Roller Coaster Ride
What's a tech-stock investor to do?
By James Hanback Jr.
MAY 1, 2000: It was only a matter of time before the euphoria ended and reality settled in for the long haul. Over the past few weeks--even the past few months--we've watched helplessly as volatile technology stocks swept the NASDAQ to dizzying record highs and dramatic, worrisome lows. No doubt, investors in technology stocks and tech-heavy mutual funds have recently felt like children on a see-saw that's pumping just a little too fast, feeling the exhilarated head rush of the upward movement, followed only too quickly by the stomach-twisting G-force of a big sell-off.
Announcements in the Justice Department v. Microsoft case--on top of interest-rate hike worries, on top of inflation worries, and announcements by several Internet-only companies that cash flow isn't so hot--raked the NASDAQ and knocked around the already embattled Dow Jones Industrial Average in a not-so-friendly way.
Some Internet companies fell below their IPOs, even with recent news that one Internet company, America Online, made it into Fortune magazine's big leagues. Others, like drkoop.com and peapod.com, had some commentators wondering if they'll still be around by 2001.
The big questions that the media have been asking of their various financial experts, though, is, "What does this mean? Have tech stocks had their day?"
Some respond that the honeymoon with technology is over, and that investors are beginning to realize that simply because a company is labeled tech does not automatically make it a good investment. Others say that tech stocks were overdue for a correction, and that more corrections could be on the way. Still others say this is a temporary setback in the wake of the Microsoft trial and general nervousness among investors about what's going to happen to the software giant.
It may also be that investors are finally realizing that one can no longer lump all tech stocks under one "technology investment" heading. There are simply too many different types of technology industries, each vastly different from the last. In spite of the cash-flow problems Internet-only companies may be having, hardware and software companies are making money (Sun Microsystems, one of Microsoft's arch-rivals, has been one of the media darlings in that department recently), proof that not every single tech stock on the market was dragged down with all the recent selling.
So, what's a regular guy investor to do? Being Regular Guy Investor myself, it's a question with which I've been wrestling. Although I've yet to be the nervous type when it comes to my investments, I must admit that the dizzying ups and downs have had me worried. I've sought out every opinion I could find on the subject on the Net, and I've tuned in via broadcast.com to local financial guru Dave Ramsey's show while at work. The link to the broadcast.com feed can be found at Ramsey's site, http://www.daveramsey.com.
I'm no guru. As I write this, the Dow, the NASDAQ, and the S&P have dipped from bullish mornings to bearish afternoons and then back again. "Stock Market Volatile," stated the article on Netscape's Netcenter page. "[S]ome nervous investors retreated. Others looked for bargains. Analysts say New Economy stocks aren't home free." Chances are that by the time you read this article things could have turned around and back again, especially after new announcements that the government may pursue a Microsoft break-up, and that a Goldman Sachs analyst recently removed MSFT from his list of recommended stocks.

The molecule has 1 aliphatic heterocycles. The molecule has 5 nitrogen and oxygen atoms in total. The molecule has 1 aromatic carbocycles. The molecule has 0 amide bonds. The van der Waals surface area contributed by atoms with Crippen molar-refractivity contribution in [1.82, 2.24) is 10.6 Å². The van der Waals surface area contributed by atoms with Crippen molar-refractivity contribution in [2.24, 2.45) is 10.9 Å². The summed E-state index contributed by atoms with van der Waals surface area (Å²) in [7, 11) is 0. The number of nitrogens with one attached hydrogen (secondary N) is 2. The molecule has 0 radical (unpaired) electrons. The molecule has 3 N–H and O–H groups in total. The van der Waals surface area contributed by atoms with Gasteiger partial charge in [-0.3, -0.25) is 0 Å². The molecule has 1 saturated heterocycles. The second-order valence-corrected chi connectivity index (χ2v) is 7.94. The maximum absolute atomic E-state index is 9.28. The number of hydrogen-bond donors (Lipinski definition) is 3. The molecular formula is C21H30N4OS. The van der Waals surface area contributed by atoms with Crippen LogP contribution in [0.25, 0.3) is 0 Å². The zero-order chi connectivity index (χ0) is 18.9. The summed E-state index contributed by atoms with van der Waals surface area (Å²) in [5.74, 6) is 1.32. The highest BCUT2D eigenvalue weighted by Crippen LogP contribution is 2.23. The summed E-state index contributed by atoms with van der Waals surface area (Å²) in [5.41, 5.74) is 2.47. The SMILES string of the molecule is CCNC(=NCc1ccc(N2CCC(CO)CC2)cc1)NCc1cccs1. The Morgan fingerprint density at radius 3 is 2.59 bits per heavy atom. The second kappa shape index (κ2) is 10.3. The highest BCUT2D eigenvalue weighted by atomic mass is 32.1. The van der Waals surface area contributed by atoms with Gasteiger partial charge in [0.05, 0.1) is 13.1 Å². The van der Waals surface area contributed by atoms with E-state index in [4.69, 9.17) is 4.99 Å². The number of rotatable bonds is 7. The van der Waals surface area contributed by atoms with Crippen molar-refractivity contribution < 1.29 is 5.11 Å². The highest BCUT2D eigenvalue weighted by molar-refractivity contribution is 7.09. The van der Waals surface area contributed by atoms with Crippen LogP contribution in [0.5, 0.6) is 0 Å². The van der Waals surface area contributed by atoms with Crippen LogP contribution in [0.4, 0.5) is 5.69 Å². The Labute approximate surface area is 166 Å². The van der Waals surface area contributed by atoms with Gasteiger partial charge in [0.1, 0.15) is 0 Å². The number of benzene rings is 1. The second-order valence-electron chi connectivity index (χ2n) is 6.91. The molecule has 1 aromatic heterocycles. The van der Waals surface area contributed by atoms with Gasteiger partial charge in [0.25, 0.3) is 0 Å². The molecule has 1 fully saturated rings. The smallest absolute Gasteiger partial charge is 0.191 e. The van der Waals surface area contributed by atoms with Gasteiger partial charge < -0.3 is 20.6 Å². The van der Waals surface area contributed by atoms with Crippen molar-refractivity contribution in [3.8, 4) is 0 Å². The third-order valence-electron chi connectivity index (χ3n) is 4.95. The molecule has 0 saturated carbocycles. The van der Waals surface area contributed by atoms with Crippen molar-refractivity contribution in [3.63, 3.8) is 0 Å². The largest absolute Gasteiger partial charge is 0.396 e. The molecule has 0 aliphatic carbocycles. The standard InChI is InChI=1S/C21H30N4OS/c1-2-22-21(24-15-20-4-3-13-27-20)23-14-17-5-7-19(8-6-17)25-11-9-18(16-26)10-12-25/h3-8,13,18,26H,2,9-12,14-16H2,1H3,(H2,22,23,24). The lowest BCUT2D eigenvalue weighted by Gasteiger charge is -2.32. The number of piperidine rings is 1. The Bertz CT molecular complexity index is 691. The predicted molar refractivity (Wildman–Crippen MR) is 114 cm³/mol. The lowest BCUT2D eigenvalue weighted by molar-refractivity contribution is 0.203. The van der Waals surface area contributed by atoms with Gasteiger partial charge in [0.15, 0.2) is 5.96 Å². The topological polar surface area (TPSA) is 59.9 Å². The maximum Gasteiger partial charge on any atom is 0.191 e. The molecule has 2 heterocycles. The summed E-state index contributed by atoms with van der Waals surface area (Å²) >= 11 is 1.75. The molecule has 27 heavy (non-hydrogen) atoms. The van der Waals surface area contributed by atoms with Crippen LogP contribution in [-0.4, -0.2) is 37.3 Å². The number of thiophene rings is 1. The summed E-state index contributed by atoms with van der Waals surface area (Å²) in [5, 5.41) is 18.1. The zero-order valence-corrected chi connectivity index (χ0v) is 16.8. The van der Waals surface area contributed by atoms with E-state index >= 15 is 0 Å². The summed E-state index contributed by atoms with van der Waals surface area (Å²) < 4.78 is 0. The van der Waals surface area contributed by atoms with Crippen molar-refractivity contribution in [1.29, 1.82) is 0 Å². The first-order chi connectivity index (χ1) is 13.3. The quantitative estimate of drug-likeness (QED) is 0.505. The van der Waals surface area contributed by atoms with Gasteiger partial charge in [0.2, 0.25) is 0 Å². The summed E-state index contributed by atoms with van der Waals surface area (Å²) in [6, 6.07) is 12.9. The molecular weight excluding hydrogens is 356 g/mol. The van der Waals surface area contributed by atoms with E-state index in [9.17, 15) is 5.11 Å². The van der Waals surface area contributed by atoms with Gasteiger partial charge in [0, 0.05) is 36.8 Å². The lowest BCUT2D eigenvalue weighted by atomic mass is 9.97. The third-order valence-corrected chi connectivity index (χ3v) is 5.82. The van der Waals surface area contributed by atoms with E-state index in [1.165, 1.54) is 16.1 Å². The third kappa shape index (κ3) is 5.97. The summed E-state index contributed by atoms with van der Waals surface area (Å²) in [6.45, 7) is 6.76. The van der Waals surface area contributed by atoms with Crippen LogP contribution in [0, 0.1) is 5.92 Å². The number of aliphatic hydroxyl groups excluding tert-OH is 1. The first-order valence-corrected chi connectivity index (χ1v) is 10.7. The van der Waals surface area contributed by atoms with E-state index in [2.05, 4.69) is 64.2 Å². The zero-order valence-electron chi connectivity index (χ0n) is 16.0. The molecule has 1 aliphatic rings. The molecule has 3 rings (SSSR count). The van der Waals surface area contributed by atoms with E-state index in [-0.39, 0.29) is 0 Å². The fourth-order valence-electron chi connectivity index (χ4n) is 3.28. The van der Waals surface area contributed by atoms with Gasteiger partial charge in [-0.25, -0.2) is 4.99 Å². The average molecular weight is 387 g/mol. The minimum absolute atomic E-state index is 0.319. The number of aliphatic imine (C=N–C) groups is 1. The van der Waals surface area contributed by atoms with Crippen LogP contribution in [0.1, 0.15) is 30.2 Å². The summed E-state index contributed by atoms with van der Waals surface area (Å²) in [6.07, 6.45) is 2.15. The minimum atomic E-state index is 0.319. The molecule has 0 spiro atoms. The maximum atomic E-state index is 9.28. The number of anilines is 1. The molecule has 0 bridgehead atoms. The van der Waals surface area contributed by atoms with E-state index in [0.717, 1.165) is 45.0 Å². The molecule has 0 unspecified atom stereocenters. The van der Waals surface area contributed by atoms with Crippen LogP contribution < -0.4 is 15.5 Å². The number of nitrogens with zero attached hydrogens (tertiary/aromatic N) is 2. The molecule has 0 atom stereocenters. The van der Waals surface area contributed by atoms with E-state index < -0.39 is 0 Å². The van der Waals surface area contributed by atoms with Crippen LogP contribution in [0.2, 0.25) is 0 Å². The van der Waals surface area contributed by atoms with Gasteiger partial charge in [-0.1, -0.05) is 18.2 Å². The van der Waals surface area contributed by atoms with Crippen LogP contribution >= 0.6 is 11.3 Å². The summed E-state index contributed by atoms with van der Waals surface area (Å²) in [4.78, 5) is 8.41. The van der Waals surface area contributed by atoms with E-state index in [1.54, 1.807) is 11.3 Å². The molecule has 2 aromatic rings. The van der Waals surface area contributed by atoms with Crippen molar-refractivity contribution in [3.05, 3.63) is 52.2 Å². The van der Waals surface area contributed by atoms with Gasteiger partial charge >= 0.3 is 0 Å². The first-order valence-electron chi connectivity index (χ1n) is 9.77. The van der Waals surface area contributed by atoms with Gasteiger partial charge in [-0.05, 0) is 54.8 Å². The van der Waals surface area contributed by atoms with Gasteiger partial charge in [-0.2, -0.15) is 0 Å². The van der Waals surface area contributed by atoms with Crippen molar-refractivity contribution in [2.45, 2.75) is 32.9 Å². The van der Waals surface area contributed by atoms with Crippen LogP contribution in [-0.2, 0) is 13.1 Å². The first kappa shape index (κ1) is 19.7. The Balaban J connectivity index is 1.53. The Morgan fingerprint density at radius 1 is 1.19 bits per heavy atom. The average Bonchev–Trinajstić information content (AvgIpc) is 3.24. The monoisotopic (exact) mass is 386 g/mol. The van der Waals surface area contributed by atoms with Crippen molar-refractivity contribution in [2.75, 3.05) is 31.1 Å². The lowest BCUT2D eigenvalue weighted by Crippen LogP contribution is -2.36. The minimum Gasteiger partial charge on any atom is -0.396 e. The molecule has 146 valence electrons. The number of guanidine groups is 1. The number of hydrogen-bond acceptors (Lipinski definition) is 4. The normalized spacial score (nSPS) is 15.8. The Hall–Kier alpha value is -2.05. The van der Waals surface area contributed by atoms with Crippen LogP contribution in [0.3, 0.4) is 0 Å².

Frustrating? Sure. But throughout these changes, I have been reminded of a few things about investing, and more than a few things about the Internet. Among them:
1) In spite of its reputation for pornography and its almost complete shift of focus from the Information Age to the E-commerce Age, the Internet is still an invaluable source of free insight and opinion on practically any topic (although much of the time without expert guarantees, of course).
2) Yes, it's been mainstreamed for a while now, but as a marketplace, the Internet is still young. Why aren't Internet-only companies making money hand over mouse? Those businesses can answer that better than I can, although I must wonder if we all rushed too hard to get involved in this Next Big Thing we call e-commerce. Yes, more people shopped online last Christmas than the Christmas before, but e-shoppers still made up only a fraction of the total holiday shopping numbers. The Internet may be ready for the shoppers, but all the shoppers may not really be ready for the Internet.
3) If you've got money to invest, and especially if it's invested in ever-changing industries like technology, you should be aware that you're not always going to receive bodacious 1990s bull-market-of-bull-markets returns. In fact, you may even lose money sometimes, although mutual funds are said to provide their best returns over extended periods of time (note that mutual funds, for Regular Guy Investor, at least, seem to be recommended over single stocks because of their automatic diversity and, therefore, more stable performance).
So, again, what's Regular Guy Investor to do in these times of extreme ups and downs? I think this one's just going to wait and see.
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